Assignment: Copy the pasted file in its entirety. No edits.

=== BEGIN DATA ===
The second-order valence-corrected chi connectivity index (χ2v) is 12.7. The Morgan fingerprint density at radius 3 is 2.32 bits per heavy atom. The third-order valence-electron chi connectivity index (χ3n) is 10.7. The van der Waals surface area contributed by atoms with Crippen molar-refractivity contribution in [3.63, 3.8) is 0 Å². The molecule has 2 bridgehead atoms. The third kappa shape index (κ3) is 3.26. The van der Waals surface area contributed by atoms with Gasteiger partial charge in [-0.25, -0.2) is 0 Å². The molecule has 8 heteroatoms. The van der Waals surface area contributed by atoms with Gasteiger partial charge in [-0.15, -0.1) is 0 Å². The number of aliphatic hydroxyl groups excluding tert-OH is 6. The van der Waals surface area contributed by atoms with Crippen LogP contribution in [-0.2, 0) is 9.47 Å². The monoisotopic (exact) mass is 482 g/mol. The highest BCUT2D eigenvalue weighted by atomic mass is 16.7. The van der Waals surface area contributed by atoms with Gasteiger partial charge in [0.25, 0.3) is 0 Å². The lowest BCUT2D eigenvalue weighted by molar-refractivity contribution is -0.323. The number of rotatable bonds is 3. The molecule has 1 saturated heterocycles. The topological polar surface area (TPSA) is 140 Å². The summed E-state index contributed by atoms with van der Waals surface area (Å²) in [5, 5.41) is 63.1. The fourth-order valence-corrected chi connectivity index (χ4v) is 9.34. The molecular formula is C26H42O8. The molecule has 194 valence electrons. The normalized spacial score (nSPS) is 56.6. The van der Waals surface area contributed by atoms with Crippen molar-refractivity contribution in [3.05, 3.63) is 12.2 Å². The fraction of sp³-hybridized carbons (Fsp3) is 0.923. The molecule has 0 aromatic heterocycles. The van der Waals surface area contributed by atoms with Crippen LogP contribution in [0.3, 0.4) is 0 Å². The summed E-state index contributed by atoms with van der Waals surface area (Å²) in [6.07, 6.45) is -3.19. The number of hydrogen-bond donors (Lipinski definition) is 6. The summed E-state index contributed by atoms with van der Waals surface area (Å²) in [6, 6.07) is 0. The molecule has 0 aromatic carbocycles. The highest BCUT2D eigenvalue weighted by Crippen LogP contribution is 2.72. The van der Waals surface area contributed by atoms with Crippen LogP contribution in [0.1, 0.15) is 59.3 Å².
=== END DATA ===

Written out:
The second-order valence-corrected chi connectivity index (χ2v) is 12.7. The Morgan fingerprint density at radius 3 is 2.32 bits per heavy atom. The third-order valence-electron chi connectivity index (χ3n) is 10.7. The van der Waals surface area contributed by atoms with Crippen molar-refractivity contribution in [3.63, 3.8) is 0 Å². The molecule has 2 bridgehead atoms. The third kappa shape index (κ3) is 3.26. The van der Waals surface area contributed by atoms with Gasteiger partial charge in [-0.25, -0.2) is 0 Å². The molecule has 8 heteroatoms. The van der Waals surface area contributed by atoms with Gasteiger partial charge in [-0.15, -0.1) is 0 Å². The number of aliphatic hydroxyl groups excluding tert-OH is 6. The van der Waals surface area contributed by atoms with Crippen LogP contribution in [-0.2, 0) is 9.47 Å². The monoisotopic (exact) mass is 482 g/mol. The highest BCUT2D eigenvalue weighted by atomic mass is 16.7. The van der Waals surface area contributed by atoms with Gasteiger partial charge in [0.25, 0.3) is 0 Å². The lowest BCUT2D eigenvalue weighted by molar-refractivity contribution is -0.323. The number of rotatable bonds is 3. The molecule has 1 saturated heterocycles. The topological polar surface area (TPSA) is 140 Å². The summed E-state index contributed by atoms with van der Waals surface area (Å²) in [5, 5.41) is 63.1. The fourth-order valence-corrected chi connectivity index (χ4v) is 9.34. The molecular formula is C26H42O8. The molecule has 194 valence electrons. The normalized spacial score (nSPS) is 56.6. The van der Waals surface area contributed by atoms with Crippen molar-refractivity contribution in [3.05, 3.63) is 12.2 Å². The fraction of sp³-hybridized carbons (Fsp3) is 0.923. The molecule has 0 aromatic heterocycles. The van der Waals surface area contributed by atoms with Crippen LogP contribution in [0.3, 0.4) is 0 Å². The summed E-state index contributed by atoms with van der Waals surface area (Å²) in [6.07, 6.45) is -3.19. The number of hydrogen-bond donors (Lipinski definition) is 6. The summed E-state index contributed by atoms with van der Waals surface area (Å²) in [6, 6.07) is 0. The molecule has 0 aromatic carbocycles. The highest BCUT2D eigenvalue weighted by Crippen LogP contribution is 2.72. The van der Waals surface area contributed by atoms with Crippen LogP contribution in [0.1, 0.15) is 59.3 Å².